Wednesday, November 17, 2010

Police being charged 2 quid PER SECOND for Airwave use!

Police officers in Dorset are being encouraged to send text messages instead of talking on their radios.
The force says it wants officers to text routine messages such as "returning to base" to free-up control room staff and cut costs.
The radio service is provided by a private operator, and each year a price is set for a certain amount of air time. Any excess costs £2 per second.
Dorset Police is spending £50,000 a year on the excess.
Messages would also include updates such as: "I'm on patrol" and "I'm having a break".
Andy Bennington, head of information services at Dorset Police, said despite the £50,000 excess charges, the texts would mostly help increase efficiency in the control room instead.
"It may reduce costs slightly, but overall I don't think it will, it's more about being efficient in our control room, and not having control room staff tied up trying to update the duties of officers," he said.
"Officers can directly do that themselves very quickly and easily [by text] from the radio."
Clive Chamberlain, the head of Dorset Police Federation, which represents the force's officers up to and including chief inspectors, said the current cost to Dorset Police from the excess charge was too high.
He said: "Particularly if you have a major incident or a normal Friday or Saturday night, we're going to use the radios quite a lot.
"If they go over the estimated level then a surcharge kicks in, that's £2 a second, which I think is extortionate - especially at a time when people in the police service are losing their jobs."

Tuesday, November 16, 2010

Huge Antenna Launched into Space

A US satellite carrying the biggest commercial antenna reflector ever put in space has been launched successfully from Baikonur in Kazakhstan.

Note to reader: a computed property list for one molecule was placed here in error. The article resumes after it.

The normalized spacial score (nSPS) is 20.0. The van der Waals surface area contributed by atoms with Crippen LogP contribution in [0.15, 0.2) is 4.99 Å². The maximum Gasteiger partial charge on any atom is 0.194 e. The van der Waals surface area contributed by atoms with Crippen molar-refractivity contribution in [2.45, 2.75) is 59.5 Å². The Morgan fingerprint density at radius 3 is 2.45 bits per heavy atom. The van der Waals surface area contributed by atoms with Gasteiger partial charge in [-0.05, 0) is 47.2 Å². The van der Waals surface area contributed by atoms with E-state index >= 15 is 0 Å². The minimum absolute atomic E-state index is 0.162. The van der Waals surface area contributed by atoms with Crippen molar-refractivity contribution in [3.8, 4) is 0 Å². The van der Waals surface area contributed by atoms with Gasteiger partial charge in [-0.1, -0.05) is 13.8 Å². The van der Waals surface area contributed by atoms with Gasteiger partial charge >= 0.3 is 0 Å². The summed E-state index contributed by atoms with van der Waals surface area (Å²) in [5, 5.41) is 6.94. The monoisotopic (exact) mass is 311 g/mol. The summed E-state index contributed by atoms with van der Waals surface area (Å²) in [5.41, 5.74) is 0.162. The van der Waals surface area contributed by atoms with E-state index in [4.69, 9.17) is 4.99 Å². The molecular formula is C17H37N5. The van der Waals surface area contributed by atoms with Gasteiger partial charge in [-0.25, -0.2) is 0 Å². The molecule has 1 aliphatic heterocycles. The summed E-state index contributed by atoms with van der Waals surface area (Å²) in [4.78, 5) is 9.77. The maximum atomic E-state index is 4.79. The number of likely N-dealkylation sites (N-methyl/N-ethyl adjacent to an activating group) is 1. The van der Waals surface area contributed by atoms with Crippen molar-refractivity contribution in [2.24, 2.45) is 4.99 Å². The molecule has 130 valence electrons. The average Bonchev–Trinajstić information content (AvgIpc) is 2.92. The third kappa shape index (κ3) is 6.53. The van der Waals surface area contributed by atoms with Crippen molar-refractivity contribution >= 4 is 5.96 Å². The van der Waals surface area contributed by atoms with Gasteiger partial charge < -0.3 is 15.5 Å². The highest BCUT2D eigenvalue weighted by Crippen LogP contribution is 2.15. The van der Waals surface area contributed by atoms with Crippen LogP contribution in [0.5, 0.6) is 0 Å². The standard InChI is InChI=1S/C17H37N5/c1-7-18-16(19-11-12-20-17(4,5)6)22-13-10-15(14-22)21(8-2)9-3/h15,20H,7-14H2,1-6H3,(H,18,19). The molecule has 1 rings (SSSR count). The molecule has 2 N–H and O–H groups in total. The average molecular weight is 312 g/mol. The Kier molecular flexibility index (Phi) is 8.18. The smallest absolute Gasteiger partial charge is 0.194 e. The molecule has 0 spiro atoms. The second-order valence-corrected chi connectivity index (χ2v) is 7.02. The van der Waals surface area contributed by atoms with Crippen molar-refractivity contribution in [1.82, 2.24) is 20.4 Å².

The mesh structure on the Skyterra-1 spacecraft is 22m (72ft) across.
It will relay signals for a new 4G-LTE mobile phone and data system for North America run by Lightsquared.
Callers whose networks are tied into the system will be automatically switched to a satellite if they are out of range of a terrestrial mast.
Lightsquared is the latest effort to try to establish a hybrid satellite-terrestrial system in the US.
Two previous ventures ran into financial problems. Both Terrestar and DBSD North America had to seek legal protection under Chapter 11 bankruptcy rules while they sought to restructure enormous debts built up as they rolled out their systems.
LightSquared has promised a different approach. It says its business will be wholesale only. It will be selling capacity to carriers who wish to offer go-anywhere connectivity to their consumers, be they phone or data users.
The system will be capable of supporting smartphone-sized devices, it says.
Under a schedule approved by the Federal Communications Commission (FCC), the company has to have a ground network of terrestrial stations in place to serve 90% of the US population by the end of 2015.
The Skyterra-1 satellite was launched from Baikonur on a Proton rocket at 2329 local time on Sunday (1729 GMT)
The 5.4-tonne satellite will be located at 101.3 degrees West longitude and is expected to have a service life of 15 years.
The launch was the 10th Proton flight of 2010, and the seventh organised by International Launch Services, the company that sells the Russian rocket to commercial operators who need to get satellites into orbit.
The 22m-antenna on Skyterra-1 should be deployed by the end of the month. A second satellite, Skyterra-2, will follow in 2011.